Denver Bar Association
February 2008
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Don’t Be Afraid To Laugh! Involving humor in your work

by Trey Ryder

If you want prospective clients to trust you and believe you, you must help them connect with you as a living, breathing human being. Humor is one of the most powerful ways to form a strong emotional bond with prospects. It is an essential tool in persuasive communication. Humor brings you and your marketing message to life!

When used skillfully:

– Humor brings your prospect over to your side and helps him see you as a friend.

– Humor builds an atmosphere of trust.

– Humor helps your prospect enjoy your message.

– Humor (specifically, laughter) produces endorphins, which creates in your prospect a sense of well-being.

– Humor engages and entertains your prospect in a positive, uplifting way.

– Humor releases tension by physically and mentally relaxing you and your prospect.

– Humor makes your prospect more receptive to new ideas.

– Humor helps you present important and even controversial ideas in a non-threatening manner.

– Humor seizes and holds your prospect’s attention throughout your presentation.

– Humor helps your prospect cope and get through threatening situations.

– Humor helps convey difficult messages and focuses attention on serious topics.

– Humor makes heavy material lighter and easier to digest.

– Humor makes key points easier to remember.

– Humor shows that you don’t take yourself too seriously.


I’m not suggesting that you use humor in every situation. Depending on the type of law you practice, you might be talking with a prospect who has experienced a personal tragedy. So, you be the judge. If you think humor is not appropriate, then avoid it.

Now, whether you’re presenting a seminar, or talking one-on-one with a prospect, here’s how to get the most mileage from jokes and funny stories.

Opening: A joke or funny story helps prospects shift their attention from whatever was going on before — to where you want their attention: on you.

During: If your subject is heavy or technical, insert something funny every 10 minutes or so. This helps prospects relax and take a short break from their heavy concentration.

Closing: You want prospects to leave with a pleasant, positive feeling — and a smile on their face. Make sure you close with a great joke or story.


The most effective humor is in stories about your own experiences. Look for personal, self-effacing stories where the joke is on you.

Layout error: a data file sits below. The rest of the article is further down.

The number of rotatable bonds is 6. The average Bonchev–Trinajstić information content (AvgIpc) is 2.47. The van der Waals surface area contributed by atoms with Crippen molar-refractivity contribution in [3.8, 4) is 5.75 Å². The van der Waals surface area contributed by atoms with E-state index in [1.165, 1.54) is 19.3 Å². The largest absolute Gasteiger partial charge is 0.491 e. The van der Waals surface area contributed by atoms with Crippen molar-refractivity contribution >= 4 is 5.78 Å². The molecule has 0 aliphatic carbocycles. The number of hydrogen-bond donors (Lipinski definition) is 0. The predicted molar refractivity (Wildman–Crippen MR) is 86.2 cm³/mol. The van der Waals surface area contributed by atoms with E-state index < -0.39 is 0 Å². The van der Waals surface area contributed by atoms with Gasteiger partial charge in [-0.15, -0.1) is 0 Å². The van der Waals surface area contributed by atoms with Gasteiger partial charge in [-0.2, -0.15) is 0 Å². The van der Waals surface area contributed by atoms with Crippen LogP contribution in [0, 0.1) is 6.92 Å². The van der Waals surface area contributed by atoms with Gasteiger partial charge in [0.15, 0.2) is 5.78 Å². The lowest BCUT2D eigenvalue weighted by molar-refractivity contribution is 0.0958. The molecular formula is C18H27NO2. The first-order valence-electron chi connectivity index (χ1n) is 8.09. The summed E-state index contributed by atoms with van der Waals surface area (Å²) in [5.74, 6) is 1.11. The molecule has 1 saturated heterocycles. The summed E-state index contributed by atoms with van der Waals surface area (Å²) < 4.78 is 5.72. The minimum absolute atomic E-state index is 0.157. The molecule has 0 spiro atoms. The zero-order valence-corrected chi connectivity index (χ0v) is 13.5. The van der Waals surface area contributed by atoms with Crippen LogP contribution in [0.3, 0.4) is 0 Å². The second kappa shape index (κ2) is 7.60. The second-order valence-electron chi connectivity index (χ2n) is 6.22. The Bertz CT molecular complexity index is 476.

Also, you can draw jokes and stories from publications. If you look in current newspapers and magazines, you may find that your prospects have already heard the jokes and stories. To avoid this problem, you might check in publications dated several years earlier.

The source I use most often for funny stories is Reader’s Digest. The material is entertaining and inoffensive. And you usually can adapt the story to suit your needs.

By far, though, the largest source of funny stories and jokes is the Internet. Recently, I was looking for the setup to a joke for which I could remember only the punch line. I did a search for the punch line and, believe it or not, the joke appeared on the screen.


Tip #1: Humor is a serious subject. Don’t take it lightly.

Tip #2: Use self-effacing humor. You are always safe when you make yourself the butt of the joke. This helps you appear human to your prospect — and you don’t risk offending him or her in any way.

Tip #3: Avoid intellectual humor, unless you’re sure your prospect will understand it. It’s easy to tell a story that’s so high-brow that it goes over your prospect’s head. Instead, tell silly stories, which usually reach the lowest common denominator.

Tip #4: Make sure your prospect can relate to your story’s topic. If you want to meet your prospect eye-to-eye, your story must focus on something that is within your prospect’s knowledge or experience.

Tip #5: Use stories and jokes that relate directly to the topic of your presentation.

Tip #6: Make sure your story or joke is clear and to the point.

Tip #7: Check your story or joke against the AT&T principle: Is it appropriate? Is it tasteful? Is it timely?

Tip #8: Make sure the topic of your story doesn’t reflect on your knowledge or competence. We’re striving for unquestioned credibility, so don’t say anything that could undermine your prospect’s confidence in you.

Tip #9: Practice and perfect your joke or funny story. Look for ways to make the story appear spontaneous. Then connect it with the most important parts of your marketing message.

Tip #10: Focus on the story’s pace, intonation and pauses. Often, the silent pauses in stories are as funny as the punch lines.

Tip #11: Never use humor that is — or might be perceived to be — in bad taste. This includes anything relating to race, gender, religion, ethnic origin or disability. Make sure your jokes and stories are squeaky clean.


After these tips, I can’t close without a story. Here’s one of my favorites:

One night, thinking no one is home, a burglar breaks into a house. He discovers the frightened owners in bed watching TV.

"What’s your name?" he asks menacingly of the wife at gunpoint.

"E-E-Elizabeth," she replies.

"This is your lucky day," says the burglar. "I can’t shoot anyone named Elizabeth because that was my dear mother’s name." He turns to the husband and demands, "What’s your name?"

"My name’s Harry," says the man. "But all my friends call me Elizabeth."

Trey Ryder is a law firm consultant who specializes in education-based marketing for attorneys. He offers lawyers three free articles by e-mail: 11 Deadly Assumptions That Kill Your Marketing Program, Marketing Secrets of a Powerful Web Site, and 17 Fatal Marketing Mistakes Lawyers Make. To receive these articles, send your name and e-mail address to and ask for his free e-mail packet of articles.

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